Age of sail pedants, abandon ship. But everyone else, climb aboard for a fruity and surprisingly touching naughty-cal romp. (Yes, I know. I'm shameless.)
It's a predictable story, and anyone who has read any m/m book involving pirates will not be at all surprised with the plot. Black Wade is another "have him washed and brought to my cabin" type, and yes there's a fair amount of rape portrayed in this story. And for those of you who really dislike "rape turns to love" are going to want to stay away. But I have to say, it's not a one-sided thing, as Wade begins to love his captor, Jack Wilkins, just as much as the other way round.
But really, it's all about the drawings which are very beautiful. I don't have much knowledge of Graphic Novels but I really liked the look of these pictures. I'm used to the frontispieces and the introductory pages being showcase pages with all the talent on show, but the quality is pretty much standard throughout, it's not "one quality for the front and a lower quality for the panels." There's a particular emphasis on lighting, which I really liked, the way the lanterns in the claustrophobic cabins cast light on naked flesh or half clad bodies. Yaoi this certainly isn't. The men are manly men-and if Jack is a little lighter in build and height than Black Wade, it doesn't mean he's girly in any way at all.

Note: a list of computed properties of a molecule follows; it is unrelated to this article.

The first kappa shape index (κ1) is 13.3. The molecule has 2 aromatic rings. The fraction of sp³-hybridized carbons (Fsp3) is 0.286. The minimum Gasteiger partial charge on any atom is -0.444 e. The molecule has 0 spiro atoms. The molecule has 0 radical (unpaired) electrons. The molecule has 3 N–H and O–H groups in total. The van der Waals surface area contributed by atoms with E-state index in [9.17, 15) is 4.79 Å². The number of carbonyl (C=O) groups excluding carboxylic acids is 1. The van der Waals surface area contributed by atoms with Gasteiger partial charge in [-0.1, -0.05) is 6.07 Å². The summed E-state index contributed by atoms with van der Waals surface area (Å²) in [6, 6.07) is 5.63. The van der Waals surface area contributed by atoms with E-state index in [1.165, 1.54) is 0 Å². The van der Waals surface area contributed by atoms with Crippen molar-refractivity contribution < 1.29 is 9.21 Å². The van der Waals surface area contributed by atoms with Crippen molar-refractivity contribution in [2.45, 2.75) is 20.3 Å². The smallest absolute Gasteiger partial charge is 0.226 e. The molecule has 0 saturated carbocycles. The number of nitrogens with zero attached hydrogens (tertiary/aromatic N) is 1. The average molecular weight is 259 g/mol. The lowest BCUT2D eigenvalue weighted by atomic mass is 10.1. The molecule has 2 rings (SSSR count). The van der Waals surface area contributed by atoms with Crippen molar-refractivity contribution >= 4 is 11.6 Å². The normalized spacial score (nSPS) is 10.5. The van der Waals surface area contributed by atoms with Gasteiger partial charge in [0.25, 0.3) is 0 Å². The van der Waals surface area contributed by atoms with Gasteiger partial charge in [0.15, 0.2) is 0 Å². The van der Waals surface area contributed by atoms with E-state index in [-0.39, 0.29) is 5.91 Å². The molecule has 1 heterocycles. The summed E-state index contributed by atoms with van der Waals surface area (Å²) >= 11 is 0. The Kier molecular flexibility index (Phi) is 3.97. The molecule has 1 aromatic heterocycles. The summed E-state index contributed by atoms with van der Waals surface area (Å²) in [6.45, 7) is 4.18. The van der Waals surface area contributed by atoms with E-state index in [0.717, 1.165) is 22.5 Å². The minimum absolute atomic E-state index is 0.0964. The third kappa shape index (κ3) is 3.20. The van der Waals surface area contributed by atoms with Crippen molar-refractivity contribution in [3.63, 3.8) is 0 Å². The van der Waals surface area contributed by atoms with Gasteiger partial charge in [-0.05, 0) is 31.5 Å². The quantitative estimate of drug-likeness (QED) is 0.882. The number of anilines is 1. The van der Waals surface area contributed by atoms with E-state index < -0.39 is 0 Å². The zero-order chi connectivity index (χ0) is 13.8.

It's very sexually graphic and there are male members everywhere, so not a book to be found by your grandma-and yes, everyone has washboard abs, but there are hairy chests and scars to be found, even if all the crew are hot, half dressed and horny. Can't say I blame them. I very much doubt that the ship is accurate, or the sails but I didn't buy it for that, after all. However, it's not all sex, there's an exciting fighting section, and a terrible storm (which gets Wilkins out of his captivity.)
For a sexual novel, which it doesn't shy away from being, it certainly "does what it says on the tin" as it were, and it's a keeper for me, for that-and for the stunning artwork.